On a recent Sunday afternoon, two days after New York governor Kathy Hochul declared a state of emergency over polio, I went to talk to Hasidic parents in South Williamsburg. As of June 30, only 56 percent of children under 5 in the neighborhood were fully vaccinated for the paralytic disease (compared to 86 percent citywide). Of the half-dozen people I stopped along Lee Avenue — mothers, shopping for back-to-school clothes and Rosh Hashanah celebrations — all said they’d recently gotten their children vaccinated over the last few weeks. None had vaccinated their children for COVID or taken the COVID vaccine themselves. “I want to protect them from polio,” a Williamsburg mom named Shaindy, whose children were 2 years old and 11 months old, told me. She heard about the dangers of polio from “gossip” in the community — people were talking about the first case, an Orthodox man in Rockland County. Another young Williamsburg mother named Golby said none of her friends are skipping their children’s doses. She even asked her pediatrician to jump ahead of other vaccines to administer polio doses for her children, who are 19 months and 4 months old.
Public-health officials and Brooklyn’s Orthodox Jewish community leaders have been working hard to alert parents about the necessity of vaccination through ads in Yiddish-language newspapers, radio, social media, and automated phone calls since late July, when the disease was found in wastewater samples in Rockland County. Traces of polio have since been found in 57 positive samples in New York City and Orange, Sullivan, and Nassau counties, prompting the state of emergency. “On polio, we simply cannot roll the dice,” state health commissioner Dr. Mary Bassett said in a statement. “If you or your child are unvaccinated or not up to date with vaccinations, the risk of paralytic disease is real. I urge New Yorkers to not accept any risk at all.”
Their efforts seem to be working. According to community leaders and doctors, there has been a rapid increase in vaccinations in Hasidic communities over the past couple of weeks. Over 5,000 have been administered in Rockland County since that first confirmed case. Pediatrician Jay Begun, whose Kindercare Pediatrics primarily serves ultra-Orthodox families, says in the past month he’s given 270 inoculations for polio in his offices in Williamsburg, Borough Park, and South Fallsburg, a hamlet in the Catskills, more than double the month before. “I’m overwhelmed with patients now,” he says. “I’ve been giving tons of vaccinations. Mothers are bringing their 2-month-olds to receive their polio shots. Even babies are coming in,” Begun said. “There’s definitely been an uptick in immunizations since the summer ended.”
This is in stark contrast with how the community has responded to past disease outbreaks. A measles outbreak that started in Williamsburg in September 2018 continued to fester for a year thanks in part to coordinated disinformation campaigns within the community that claimed the vaccines were made from nonkosher ingredients and caused autism. Mayor de Blasio ordered unvaccinated individuals to receive a measles vaccine or face $1,000 fines, while Governor Andrew Cuomo ended the state’s religious exemption from vaccination requirements for school children. By the time the outbreak was finally contained, 654 Brooklyn residents had contracted the virus. And then, of course, there was COVID. The city’s attempts to enforce mask-wearing, social distancing, and vaccination compliance through lockdowns and a heavy police presence did not dissuade Hasidic residents from attending weddings and funerals during the spring and summer of 2020. By October, Cuomo restricted the size of mass gatherings in houses of worship, a move that religious leaders and organizations like Agudath Israel sued to block, and the Supreme Court struck down a month later. Once COVID-19 vaccines became widely available, only 18 percent of teenagers in South Williamsburg had received two shots by October 2020, the lowest rate in the city. “I don’t think COVID was super helpful,” Avrohom Weinstock, chief of staff for Agudath Israel, said. “The whole narrative plays into the fear that the government and pharmaceutical industry doesn’t have their best interest at heart.”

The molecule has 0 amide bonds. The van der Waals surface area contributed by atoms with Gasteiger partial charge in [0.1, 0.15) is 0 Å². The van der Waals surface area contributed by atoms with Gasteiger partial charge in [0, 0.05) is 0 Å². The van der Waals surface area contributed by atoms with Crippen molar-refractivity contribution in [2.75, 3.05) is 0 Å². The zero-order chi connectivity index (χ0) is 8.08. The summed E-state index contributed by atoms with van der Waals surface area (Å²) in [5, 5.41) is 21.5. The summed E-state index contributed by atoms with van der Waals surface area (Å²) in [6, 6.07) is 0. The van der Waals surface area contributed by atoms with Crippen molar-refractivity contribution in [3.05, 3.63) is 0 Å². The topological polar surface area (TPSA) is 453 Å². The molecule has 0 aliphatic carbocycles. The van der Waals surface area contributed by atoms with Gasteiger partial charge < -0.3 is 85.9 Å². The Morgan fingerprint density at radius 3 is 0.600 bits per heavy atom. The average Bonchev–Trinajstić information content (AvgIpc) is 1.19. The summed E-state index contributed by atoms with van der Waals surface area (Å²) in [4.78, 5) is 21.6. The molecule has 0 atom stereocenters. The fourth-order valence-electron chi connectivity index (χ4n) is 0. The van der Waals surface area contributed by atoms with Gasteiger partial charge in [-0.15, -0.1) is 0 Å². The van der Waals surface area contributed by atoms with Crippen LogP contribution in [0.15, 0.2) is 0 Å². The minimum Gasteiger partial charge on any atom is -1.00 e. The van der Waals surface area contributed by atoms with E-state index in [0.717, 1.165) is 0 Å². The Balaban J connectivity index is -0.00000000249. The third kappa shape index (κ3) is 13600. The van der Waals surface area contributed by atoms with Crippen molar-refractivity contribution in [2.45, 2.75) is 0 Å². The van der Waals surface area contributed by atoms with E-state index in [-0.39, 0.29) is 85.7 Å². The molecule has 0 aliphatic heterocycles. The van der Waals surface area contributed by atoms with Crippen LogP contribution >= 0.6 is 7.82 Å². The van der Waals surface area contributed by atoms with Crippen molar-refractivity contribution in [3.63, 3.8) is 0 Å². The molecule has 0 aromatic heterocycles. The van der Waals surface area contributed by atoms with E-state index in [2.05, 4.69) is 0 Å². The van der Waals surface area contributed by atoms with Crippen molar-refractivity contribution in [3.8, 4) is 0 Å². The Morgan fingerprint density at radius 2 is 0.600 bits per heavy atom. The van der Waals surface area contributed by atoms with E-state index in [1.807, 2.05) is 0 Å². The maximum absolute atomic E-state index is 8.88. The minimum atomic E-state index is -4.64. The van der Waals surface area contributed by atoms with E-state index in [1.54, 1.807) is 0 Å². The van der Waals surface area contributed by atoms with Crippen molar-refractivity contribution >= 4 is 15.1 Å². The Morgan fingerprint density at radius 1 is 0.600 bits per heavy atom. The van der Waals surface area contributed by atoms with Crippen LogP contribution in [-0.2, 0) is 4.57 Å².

Vaccine misinformation has been an enormous challenge in getting the community vaccinated. The Met Council on Jewish Poverty, the country’s largest Jewish charity, set up COVID-19 testing and vaccination sites across the city and ran ads in Yiddish, Russian, and Hebrew. But anti-COVID messaging from media outlets still found its way onto Hasidic residents’ smartphones. “They get their information, not necessarily watching Fox news but are subscribing to Fox News on their phones and getting their information from the right-wing news media on Whatsapp, Twitter, and news alerts they’re signing up for,” Met Council CEO David Greenfield said. “Even though the Orthodox community is, in theory, less online than others, disinformation still gets around,” says Elijah Reichlin-Melnick, Democratic state senator for Rockland County. “And people seem willing to embrace conspiracies.” According to Weinstock, when Hatzalah had their testing and vaccination sites up, they received a torrent of harassment from anti-vaxxers, discouraging them from the immunization effort.
So far, health officials and community leaders have not noticed any anti-vaxx efforts to counter their polio vaccination campaign. Begun, for his part, believes the community’s desire to get vaccinated for this one is simple and has little to do with pamphlets or automated phone calls. They’ve scared. “They’re taking this very seriously. They have firsthand stories about the devastation polio can cause and its paralysis. It’s real to them,” Begun said. “Deep down, they know how effective the polio vaccine has been and they realize there’s no downside to taking it.”